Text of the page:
If you visit statistician and sculptor Edward Tufte’s farm in Connecticut, you’ll see something that gets to the heart of the person and his work.
On the mile-long farm road that leads to his artwork, you’ll find a small diamond-shaped yellow sign that reads “Shut Up and Look.”
“‘Shut Up and Look’ is perhaps undiplomatic,” Tufte says. “But I really mean it. We live in a continuous brain fog of words, and good art is beyond words. The viewer shouldn’t bring words into it. It’s a magic moment, when you see how an artist sees and stay in the optical experience.”
Creating and refining that optical experience has been the driving force of Tufte’s life. He is best known as a master of data visualization—he has written four books on the subject, including Beautiful Evidence and The Visual Display of Quantitative Information, and is a popular speaker and critic of tools like PowerPoint.
His work encompasses historical examples, such as early maps, and incorporates new ideas, like the “sparkline,” a compressed visual representation of hundreds of data points.
Tufte’s interest in sculpture goes back almost as far as his interest in visual data. And to him, art and science are inextricably interwoven. “Science and art both involve intense seeing of the natural world,” he says.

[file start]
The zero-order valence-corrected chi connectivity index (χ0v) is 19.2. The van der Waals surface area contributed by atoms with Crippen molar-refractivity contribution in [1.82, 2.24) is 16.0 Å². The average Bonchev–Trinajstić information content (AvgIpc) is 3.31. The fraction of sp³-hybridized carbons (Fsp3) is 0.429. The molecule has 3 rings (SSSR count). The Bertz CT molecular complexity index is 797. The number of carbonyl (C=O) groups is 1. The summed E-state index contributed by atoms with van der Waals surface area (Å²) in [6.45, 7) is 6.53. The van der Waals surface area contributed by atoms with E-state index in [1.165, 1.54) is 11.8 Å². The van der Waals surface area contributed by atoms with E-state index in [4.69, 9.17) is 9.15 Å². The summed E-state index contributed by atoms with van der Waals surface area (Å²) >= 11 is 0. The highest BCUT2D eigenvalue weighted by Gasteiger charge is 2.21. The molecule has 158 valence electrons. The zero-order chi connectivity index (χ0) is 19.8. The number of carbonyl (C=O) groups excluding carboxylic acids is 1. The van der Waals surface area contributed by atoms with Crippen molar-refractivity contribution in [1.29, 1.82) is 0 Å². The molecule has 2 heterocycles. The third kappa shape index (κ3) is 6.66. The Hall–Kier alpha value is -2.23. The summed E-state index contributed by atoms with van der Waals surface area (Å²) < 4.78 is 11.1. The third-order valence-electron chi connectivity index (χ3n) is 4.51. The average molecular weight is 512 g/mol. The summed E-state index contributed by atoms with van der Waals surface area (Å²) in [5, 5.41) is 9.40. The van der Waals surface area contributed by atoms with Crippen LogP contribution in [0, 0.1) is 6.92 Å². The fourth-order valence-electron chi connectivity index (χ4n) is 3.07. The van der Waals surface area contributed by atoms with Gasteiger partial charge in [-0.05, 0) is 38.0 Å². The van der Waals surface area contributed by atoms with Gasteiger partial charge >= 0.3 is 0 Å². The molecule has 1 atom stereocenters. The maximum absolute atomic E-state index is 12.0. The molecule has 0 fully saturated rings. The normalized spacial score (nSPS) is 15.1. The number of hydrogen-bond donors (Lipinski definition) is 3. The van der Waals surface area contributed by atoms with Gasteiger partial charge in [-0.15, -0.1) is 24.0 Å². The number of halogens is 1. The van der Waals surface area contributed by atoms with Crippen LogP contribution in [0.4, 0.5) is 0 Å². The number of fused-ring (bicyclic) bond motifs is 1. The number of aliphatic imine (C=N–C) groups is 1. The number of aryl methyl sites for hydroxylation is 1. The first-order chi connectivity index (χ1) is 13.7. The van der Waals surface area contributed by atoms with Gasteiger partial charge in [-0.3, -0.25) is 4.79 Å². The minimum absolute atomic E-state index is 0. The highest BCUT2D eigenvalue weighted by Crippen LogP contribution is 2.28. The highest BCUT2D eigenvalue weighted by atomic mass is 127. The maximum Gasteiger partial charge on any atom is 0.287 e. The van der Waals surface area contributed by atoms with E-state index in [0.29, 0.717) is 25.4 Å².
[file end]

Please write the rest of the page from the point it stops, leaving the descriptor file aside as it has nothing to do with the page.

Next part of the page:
Tufte’s recent exhibit at Fermi National Accelerator Laboratory, The Cognitive Art of Feynman Diagrams, consists of steel sculptures in the form of Feynman diagrams, which provide a visual representation of subatomic particle interactions. Nobel Prize-winning physicist Richard Feynman created the diagrams in the 1940s, and though Tufte never met him, he holds great admiration for his work.
“I first encountered Feynman diagrams when I was quite young,” he says. “They may be the best example of data visualization ever created. They turn a computational mess into something that human beings can think about and reason about.”
Tufte says he began thinking about Feynman diagrams as art after writing about them for his book Beautiful Evidence.
Most of Tufte’s Feynman diagram sculptures are mounted some distance from the wall, so they cast shadows that are, he says, part of the piece. Others are freestanding and reach 18 feet high.
Tufte has previously exhibited his diagrams in his own gallery, ET Modern, in Chelsea, New York. And during his recent exhibit at Fermilab, particle physicists and enthusiasts alike praised his pieces, both as art and as representations of data tools they use every day.